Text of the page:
26 PSR access MRS and MSR allow contents of CPSR / SPSR to be transferred to / from a general purpose register or take an immediate value MSR allows the whole status register, or just parts of it to be updated Interrupts can be enable/disabled and modes changed, by writing to the CPSR Typically a read/modify/write strategy should be used: MRS r0,CPSR ; read CPSR into r0 BIC r0,r0,#0x80 ; clear bit 7 to enable IRQ MSR CPSR_c,r0 ; write modified value to ‘c’ byte only In User Mode, all bits can be read but only the condition flags (_f) can be modified 31 28 27 24 23 10 8 9 19 16 15 7 6 5 4 N Z C V Q de J GE[3:0] IT cond_abc E A I F T mode f s x c GE: SIMD status bits E: Controls LD/ST Endianess A: disable special type of data abort IT: controls special conditional execution of THUMB2 For MSR operations, we recommend that only the minimum number of fields are written, because future ARM implementations may need to take extra cycles to write specific fields that have recently been allocated and may cause unwanted results; not writing fields you don't want to change reduces any such extra cycles or unwanted results to a minimum.

27 Agenda Introduction to ARM Ltd
Fundamentals, Programmer’s Model, and Instructions Core Family Pipelines AMBA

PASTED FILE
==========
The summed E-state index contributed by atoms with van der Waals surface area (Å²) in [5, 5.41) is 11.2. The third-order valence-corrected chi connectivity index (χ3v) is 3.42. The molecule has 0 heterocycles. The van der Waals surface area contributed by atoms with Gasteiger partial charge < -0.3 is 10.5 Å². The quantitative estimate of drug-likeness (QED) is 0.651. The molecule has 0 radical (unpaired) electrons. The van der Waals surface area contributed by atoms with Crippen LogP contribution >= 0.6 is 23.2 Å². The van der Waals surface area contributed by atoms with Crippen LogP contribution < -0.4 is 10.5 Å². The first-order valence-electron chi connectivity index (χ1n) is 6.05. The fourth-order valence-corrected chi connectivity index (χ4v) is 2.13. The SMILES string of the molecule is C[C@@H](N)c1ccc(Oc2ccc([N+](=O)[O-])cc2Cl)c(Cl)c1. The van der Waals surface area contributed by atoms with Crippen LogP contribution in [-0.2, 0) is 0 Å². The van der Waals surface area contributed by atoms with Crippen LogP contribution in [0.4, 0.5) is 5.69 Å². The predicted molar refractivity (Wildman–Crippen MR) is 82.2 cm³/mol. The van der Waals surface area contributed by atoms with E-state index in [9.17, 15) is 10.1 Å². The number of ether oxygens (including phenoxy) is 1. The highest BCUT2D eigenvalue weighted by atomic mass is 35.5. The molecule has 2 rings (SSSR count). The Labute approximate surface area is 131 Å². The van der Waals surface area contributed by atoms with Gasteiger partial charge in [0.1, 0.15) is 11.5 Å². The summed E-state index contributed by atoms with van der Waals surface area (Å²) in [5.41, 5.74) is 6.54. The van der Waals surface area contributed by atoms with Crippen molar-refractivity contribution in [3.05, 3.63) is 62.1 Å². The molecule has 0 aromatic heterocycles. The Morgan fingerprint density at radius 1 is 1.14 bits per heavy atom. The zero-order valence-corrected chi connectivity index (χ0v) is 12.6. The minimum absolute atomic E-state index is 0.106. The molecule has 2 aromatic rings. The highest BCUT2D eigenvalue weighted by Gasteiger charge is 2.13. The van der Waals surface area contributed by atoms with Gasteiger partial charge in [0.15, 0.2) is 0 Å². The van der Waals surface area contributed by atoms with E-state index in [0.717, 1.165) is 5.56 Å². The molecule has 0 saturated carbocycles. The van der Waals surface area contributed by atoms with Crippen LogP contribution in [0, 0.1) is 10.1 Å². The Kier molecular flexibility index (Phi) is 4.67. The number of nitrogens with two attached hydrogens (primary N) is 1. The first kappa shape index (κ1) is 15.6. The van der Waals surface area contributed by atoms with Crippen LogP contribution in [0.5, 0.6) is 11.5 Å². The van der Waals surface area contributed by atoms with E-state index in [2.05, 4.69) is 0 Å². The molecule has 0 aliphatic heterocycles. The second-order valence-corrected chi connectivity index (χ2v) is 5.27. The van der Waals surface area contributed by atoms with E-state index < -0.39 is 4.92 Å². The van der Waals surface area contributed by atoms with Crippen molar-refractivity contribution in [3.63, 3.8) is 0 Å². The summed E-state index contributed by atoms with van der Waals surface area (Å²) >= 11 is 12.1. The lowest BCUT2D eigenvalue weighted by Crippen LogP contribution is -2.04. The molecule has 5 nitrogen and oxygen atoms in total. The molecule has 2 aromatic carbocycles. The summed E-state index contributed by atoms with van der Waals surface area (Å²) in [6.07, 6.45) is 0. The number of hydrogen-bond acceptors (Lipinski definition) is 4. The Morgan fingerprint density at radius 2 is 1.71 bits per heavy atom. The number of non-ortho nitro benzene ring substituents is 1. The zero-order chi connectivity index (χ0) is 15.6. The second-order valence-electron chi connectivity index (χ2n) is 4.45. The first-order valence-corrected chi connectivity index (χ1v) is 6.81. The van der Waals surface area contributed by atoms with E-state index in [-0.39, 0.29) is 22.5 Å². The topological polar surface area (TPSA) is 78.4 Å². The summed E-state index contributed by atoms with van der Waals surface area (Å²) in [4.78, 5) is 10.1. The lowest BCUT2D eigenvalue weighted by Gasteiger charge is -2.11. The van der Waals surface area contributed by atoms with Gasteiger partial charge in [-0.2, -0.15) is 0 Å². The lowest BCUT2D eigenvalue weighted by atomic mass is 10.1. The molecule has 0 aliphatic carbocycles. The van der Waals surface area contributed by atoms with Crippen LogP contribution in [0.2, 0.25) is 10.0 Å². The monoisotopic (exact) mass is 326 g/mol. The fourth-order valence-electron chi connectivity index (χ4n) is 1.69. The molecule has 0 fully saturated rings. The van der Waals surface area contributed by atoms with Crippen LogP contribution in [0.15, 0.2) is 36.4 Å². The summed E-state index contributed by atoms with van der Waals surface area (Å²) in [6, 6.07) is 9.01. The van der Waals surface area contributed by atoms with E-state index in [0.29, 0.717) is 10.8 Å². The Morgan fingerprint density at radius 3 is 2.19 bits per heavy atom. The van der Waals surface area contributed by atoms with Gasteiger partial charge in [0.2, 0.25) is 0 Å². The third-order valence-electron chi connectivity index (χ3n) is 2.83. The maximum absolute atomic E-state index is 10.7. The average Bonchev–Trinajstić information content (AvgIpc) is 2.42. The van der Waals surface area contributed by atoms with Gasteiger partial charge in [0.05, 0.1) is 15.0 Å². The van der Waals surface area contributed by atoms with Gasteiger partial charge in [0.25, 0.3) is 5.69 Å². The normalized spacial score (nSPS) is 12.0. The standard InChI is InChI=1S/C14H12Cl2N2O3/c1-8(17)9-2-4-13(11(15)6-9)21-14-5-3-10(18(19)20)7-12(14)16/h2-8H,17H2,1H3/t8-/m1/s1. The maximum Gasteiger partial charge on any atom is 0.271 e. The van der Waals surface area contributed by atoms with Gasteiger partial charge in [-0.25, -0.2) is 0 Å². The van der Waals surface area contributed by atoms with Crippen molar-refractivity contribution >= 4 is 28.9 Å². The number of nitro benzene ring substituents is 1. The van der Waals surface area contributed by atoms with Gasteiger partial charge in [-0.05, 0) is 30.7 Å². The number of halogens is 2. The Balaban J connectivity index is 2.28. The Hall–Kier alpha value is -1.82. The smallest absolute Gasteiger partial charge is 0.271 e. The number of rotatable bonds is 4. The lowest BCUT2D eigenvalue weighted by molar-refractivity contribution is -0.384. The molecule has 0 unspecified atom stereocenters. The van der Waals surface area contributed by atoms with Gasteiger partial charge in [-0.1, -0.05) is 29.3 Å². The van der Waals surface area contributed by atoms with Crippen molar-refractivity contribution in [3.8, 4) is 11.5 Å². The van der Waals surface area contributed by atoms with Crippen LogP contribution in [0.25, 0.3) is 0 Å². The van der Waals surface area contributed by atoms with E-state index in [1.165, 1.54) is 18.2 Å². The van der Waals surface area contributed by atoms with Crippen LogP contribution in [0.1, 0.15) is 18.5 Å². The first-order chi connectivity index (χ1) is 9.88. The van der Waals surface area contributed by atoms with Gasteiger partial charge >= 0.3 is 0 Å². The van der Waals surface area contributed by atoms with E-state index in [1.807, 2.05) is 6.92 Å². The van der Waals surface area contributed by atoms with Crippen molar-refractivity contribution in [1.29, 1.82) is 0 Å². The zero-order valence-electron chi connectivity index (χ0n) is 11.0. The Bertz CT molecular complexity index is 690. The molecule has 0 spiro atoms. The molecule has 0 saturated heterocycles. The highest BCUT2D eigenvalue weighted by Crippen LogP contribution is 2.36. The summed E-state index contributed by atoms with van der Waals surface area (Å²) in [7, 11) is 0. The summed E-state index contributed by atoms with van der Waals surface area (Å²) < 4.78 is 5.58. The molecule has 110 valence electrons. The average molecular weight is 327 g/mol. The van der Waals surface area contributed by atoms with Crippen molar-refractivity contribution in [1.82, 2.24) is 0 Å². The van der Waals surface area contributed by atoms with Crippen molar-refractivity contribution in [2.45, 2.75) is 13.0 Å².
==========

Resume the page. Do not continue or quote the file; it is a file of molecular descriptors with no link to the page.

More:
28 Pipeline changes for ARM9TDMI
ARM decode Instruction Fetch Thumb®ARM decompress Reg Read Reg Write Shift ALU Reg Select FETCH DECODE EXECUTE ARM9TDMI Pipeline Comparison The point of this foil is to show that with the ARM7TDMI a lot of work was carried out in the execute stage of the pipeline. Now with ARM9TDMI the execute stage has been split out into three stages to allow greater throughput. This then means the CPI is about 1.5 compared against 1.9 for ARM7TDMI, and the operating frequency is approximately double for ARM9TDMI over ARM7TDMI on the same fabrication process. Therefore, at least double the processing power is available. It is possible for the pipeline to interlock. Forwarding paths have been provided to minimise this as much as possible, but they can still occur. By using a bit of consideration when writing code they can almost be eliminated. ARM or Thumb Inst Decode Instruction Fetch Memory Access Reg Write Shift + ALU Reg Decode Reg Read FETCH DECODE EXECUTE MEMORY WRITE

Branch Prediction ARM or Thumb Instruction Decode Reg Read Shift + ALU Memory Access Reg Write Instruction Fetch Multiply Multiply Add FETCH ISSUE DECODE EXECUTE MEMORY WRITE ARM11 Shift ALU Saturate Write back ARM10 - It just illustrates that another stage was added to the ARM9’s pipeline to provide additional time to handle coprocessor instruction decode and handle branch prediction. The Multiplier is now broken up over two stages, execute and memory, since the multiplier is also pipelined. Note that the ARM9E multiplier is also pipeline (like ARM10) so the upper diagram strictly only applies to the ARM9TDMI. ARM11 - The processor is a single issue processor, meaning that only one instruction per cycle can be issued from the issue stage to one of the 3 backend pipeline stages. While the instructions are issued in order they may complete out of order. This will be depend on availability of data, length of execution and memory access times. Fetch 1 2 Decode Issue MAC 1 2 3 Address Data Cache 1 2